In 1943, Mussolini proposed the theory of economic socialization.

Propaganda and cult of personality

Main article: Italian Fascism
Benito Mussolini saluting crowd
From 1925, Mussolini styled himself Il Duce (the leader).

Mussolini's foremost priority was the subjugation of the minds of the Italian people and the use of propaganda to do so. A lavish cult of personality centered on the figure of Mussolini was promoted by the regime.

Mussolini pretended to incarnate the new fascist Übermensch, promoting an aesthetics of exasperated Machism and a cult of personality that attributed to him quasi-divine capacities.[100] At various times after 1922, Mussolini personally took over the ministries of the interior, foreign affairs, colonies, corporations, defense, and public works. Sometimes he held as many as seven departments simultaneously, as well as the premiership. He was also head of the all-powerful Fascist Party and the armed local fascist militia, the MVSN or "Blackshirts", who terrorized incipient resistances in the cities and provinces. He would later form the OVRA, an institutionalized secret police that carried official state support. In this way he succeeded in keeping power in his own hands and preventing the emergence of any rival.

Mussolini's personal standard a gold fasces on blue flag
Mussolini's personal standard

Mussolini also portrayed himself as a valiant sportsman, and a skilled musician. All teachers in schools and universities had to swear an oath to defend the fascist regime. Newspaper editors were all personally chosen by Mussolini and only those in possession of a certificate of approval from the fascist party could practice journalism. These certificates were issued in secret; Mussolini thus skillfully created the illusion of a "free press". The trade unions were also deprived of any independence and were integrated into what was called the "corporative" system. The aim (never completely achieved), inspired by medieval guilds, was to place all Italians in various professional organizations or corporations, all under clandestine governmental control.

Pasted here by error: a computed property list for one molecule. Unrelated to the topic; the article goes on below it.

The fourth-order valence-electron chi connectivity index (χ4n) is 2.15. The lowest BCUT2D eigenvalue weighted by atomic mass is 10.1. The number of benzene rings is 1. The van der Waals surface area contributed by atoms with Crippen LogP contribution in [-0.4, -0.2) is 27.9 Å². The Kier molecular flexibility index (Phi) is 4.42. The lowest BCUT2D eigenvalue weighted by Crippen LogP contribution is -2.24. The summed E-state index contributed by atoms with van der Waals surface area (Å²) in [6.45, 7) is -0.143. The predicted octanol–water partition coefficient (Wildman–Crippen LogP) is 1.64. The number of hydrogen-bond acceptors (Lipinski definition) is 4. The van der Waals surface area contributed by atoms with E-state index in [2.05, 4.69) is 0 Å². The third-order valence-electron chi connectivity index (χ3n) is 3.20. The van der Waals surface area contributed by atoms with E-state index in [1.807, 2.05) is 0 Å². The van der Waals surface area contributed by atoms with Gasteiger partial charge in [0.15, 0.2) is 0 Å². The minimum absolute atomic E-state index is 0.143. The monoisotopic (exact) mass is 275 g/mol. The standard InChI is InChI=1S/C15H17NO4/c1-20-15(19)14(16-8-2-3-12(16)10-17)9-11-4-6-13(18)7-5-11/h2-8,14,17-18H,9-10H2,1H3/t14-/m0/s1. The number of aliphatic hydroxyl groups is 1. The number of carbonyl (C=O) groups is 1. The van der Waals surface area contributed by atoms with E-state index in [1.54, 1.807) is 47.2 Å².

Large sums of money were spent on highly visible public works and on international prestige projects such as the Blue Riband ocean liner SS Rex or aeronautical records such as the world's fastest seaplane the Macchi M.C.72 and the transatlantic flying boat cruise of Italo Balbo, which was greeted with much fanfare in the United States when it landed in Chicago in 1933.

The principles of the doctrine of Fascism were laid down in an article by eminent philosopher Giovanni Gentile and Mussolini himself that appeared in 1932 in the Enciclopedia Italiana. Mussolini always portrayed himself as an intellectual, and some historians agree.[101] German historian Ernst Nolte says:

His command of contemporary philosophy and political literature was at least as great as that of any other contemporary European political leader.[102]


Benito Mussolini being cheered by Fascist Blackshirt youth in 1935
Benito Mussolini and Fascist Blackshirt youth in 1935

Nationalists in the years after World War I thought of themselves as combating the both liberal and domineering institutions created by cabinets—such as those of Giovanni Giolitti, including traditional schooling. Futurism, a revolutionary cultural movement which would serve as a catalyst for Fascism, argued for "a school for physical courage and patriotism," as expressed by Filippo Tommaso Marinetti in 1919. Marinetti expressed his disdain for "the by now prehistoric and troglodyte Ancient Greek and Latin courses," arguing for their replacement with exercise modelled on those of the Arditi soldiers ("[learning] to advance on hands and knees in front of razing machine gun fire; to wait open-eyed for a crossbeam to move sideways over their heads etc."). It was in those years that the first Fascist youth wings were formed: Avanguardia Giovanile Fascista (Fascist Youth Vanguards) in 1919, and Gruppi Universitari Fascisti (Fascist University Groups) in 1922.

After the March on Rome that brought Mussolini to power, the Fascists started considering ways to politicize Italian society, with an accent on education. Mussolini assigned former ardito and deputy-secretary for Education Renato Ricci the task of "... reorganizing the youth from a moral and physical point of view." Ricci sought inspiration with Robert Baden-Powell, the founder of Scouting, meeting with him in England, as well as with Bauhaus artists in Germany. The Opera Nazionale Balilla was created through Mussolini's decree of 3 April 1926, and was led by Ricci for the following eleven years. It included children between the ages of 8 and 18, grouped as the Balilla and the Avanguardisti.

According to Mussolini: "Fascist education is moral, physical, social, and military: it aims to create a complete and harmoniously developed human, a fascist one according to our views". Mussolini structured this process taking in view the emotional side of childhood: "Childhood and adolescence alike ... cannot be fed solely by concerts, theories, and abstract teaching. The truth we aim to teach them should appeal foremost to their fantasy, to their hearts, and only then to their minds".

Benito Mussolini dressed in the fascist uniform addressing troops
Benito Mussolini dressed in the fascist uniform